Photography as Meditation

December 7, 2020

The idea of photography as meditation has been mulling around in my head for quite some time now. The more I go out to take pictures, the more it feels like a form of meditation.

Dark-eyed Junco– Well into the end of November and the beginning of December, we were getting relatively warm, sunny days that were perfect for all-day photography outings

Northern Pintail on a warm November day

Meditation is commonly described as a “practice where an individual uses a technique – such as mindfulness, or focusing the mind on a particular object, thought, or activity – to train attention and awareness, and achieve a mentally clear and emotionally calm and stable state.”

Black-capped Chickadee– Four days after the warm, sunny pictures of dragonflies and turtles shown above, it snowed!
Downy Woodpecker

Whenever I arrive at a woods, a field or a pond to take pictures, a sense of calm washes over me. I quickly become so focused on looking for interesting things to photograph, that there’s absolutely no room in my brain for any of the usual clutter.  Three hours later, I emerge from my ‘trance’, relaxed and ready to face the world. It seems a lot like what I think of as a meditative state.

Hundreds, if not thousands, of Sandhill Cranes flock to the open cornfields this time of year. They are a sight (and a sound) to behold!

Much has been written about the therapeutic effects of time spent in nature, but I had never seen anything written about the therapeutic effects of nature photography or, more specifically, ‘photography as meditation’. I decided to do a little research to see if anyone else had come up with the same idea. Surprisingly, there were entire books on the subject!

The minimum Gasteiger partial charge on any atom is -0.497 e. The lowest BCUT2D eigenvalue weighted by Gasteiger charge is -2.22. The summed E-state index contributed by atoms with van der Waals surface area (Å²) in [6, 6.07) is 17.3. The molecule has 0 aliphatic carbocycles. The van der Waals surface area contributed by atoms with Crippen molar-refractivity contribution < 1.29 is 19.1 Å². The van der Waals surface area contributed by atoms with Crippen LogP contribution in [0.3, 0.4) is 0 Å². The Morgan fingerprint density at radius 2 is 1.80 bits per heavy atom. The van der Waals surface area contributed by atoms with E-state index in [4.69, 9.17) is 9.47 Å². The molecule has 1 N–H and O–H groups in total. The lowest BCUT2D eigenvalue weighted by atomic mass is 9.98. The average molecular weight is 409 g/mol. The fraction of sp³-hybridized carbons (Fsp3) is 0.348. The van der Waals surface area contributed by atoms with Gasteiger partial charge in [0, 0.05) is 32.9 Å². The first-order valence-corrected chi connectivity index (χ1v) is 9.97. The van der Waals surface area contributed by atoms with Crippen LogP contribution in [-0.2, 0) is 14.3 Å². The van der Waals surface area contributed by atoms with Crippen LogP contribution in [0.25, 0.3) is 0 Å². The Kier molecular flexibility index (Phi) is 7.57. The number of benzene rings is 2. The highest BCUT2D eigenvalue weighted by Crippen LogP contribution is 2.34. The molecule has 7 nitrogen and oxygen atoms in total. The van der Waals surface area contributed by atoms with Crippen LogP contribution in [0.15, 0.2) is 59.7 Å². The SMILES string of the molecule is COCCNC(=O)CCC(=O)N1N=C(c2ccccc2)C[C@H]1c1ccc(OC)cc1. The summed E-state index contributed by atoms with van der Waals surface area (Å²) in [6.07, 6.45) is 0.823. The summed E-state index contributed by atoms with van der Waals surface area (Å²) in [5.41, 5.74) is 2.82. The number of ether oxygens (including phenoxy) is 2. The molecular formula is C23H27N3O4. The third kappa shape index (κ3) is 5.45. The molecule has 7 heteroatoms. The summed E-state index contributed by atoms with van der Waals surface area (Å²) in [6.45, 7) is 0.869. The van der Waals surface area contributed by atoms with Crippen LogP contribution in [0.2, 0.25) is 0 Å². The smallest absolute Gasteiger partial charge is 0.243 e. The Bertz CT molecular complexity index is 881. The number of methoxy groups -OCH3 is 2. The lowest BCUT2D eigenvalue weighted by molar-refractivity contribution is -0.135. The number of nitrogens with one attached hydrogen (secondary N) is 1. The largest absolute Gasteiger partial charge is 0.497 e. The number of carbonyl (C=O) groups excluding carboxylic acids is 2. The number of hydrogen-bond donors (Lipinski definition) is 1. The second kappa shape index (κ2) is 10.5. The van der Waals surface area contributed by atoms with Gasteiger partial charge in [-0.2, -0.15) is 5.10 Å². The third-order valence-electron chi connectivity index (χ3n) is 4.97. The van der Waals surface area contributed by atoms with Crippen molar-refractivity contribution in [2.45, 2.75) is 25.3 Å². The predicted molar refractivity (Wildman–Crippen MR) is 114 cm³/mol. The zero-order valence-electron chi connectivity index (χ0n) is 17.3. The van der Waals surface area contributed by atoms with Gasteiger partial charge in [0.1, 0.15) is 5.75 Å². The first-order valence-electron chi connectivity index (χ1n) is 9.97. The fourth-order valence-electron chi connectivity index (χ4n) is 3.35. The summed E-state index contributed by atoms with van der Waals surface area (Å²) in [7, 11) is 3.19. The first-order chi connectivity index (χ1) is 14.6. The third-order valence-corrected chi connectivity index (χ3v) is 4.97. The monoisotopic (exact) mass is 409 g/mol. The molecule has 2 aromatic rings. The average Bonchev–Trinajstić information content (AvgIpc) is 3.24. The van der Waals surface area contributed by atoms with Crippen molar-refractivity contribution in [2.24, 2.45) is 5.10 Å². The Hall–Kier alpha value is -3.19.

Female Mallard in the early morning light
Male Mallard and a Female Mallard Hybrid going head to head
Trooper Swan– a cross between a Whooper Swan (pronounced ‘hooper’) and a Trumpeter Swan

“For many people, photography serves as a form of meditation; a way to separate themselves from their stressful lives. Meditation and photography have much in common: both are based in the present moment, both require complete focus, and both are most successful when the mind is free from distracting thoughts.” (Photography as Meditation by Torsten Andreas Hoffman)

Male Mallard conducting an orchestra of Trumpeter Swans at the Kellogg Bird Sanctuary
Female Mallard, possibly leucistic — Leucism is a partial loss of pigmentation which causes white, pale, or patchy coloration of the skin, hair, feathers, scales or cuticles, but not the eyes.

 “Both photography and meditation require an ability to focus steadily on what is happening in order to see more clearly. Whether you are paying mindful attention to the breath as you sit in meditation or whether you are composing an image in a viewfinder, you find yourself hovering before a fleeting, tantalizing reality.” (Stephen Batchelor, Yale University Press, Meditation and Photography)

Snow Goose migrating through Michigan
Female Bufflehead
A well-camouflaged Wilson’s Snipe who was migrating through Michigan

I had tried ‘regular meditation’ once or twice before, where I would sit quietly and calmly for a short period of time and try to focus my attention on only one thing, but I never mastered the art. On a picture walk, though, I can stay focused for hours and there’s absolutely no room in my brain for the worries of the day to intrude— quite a godsend, I’d say, given this horrifying pandemic and the deplorable state of our government.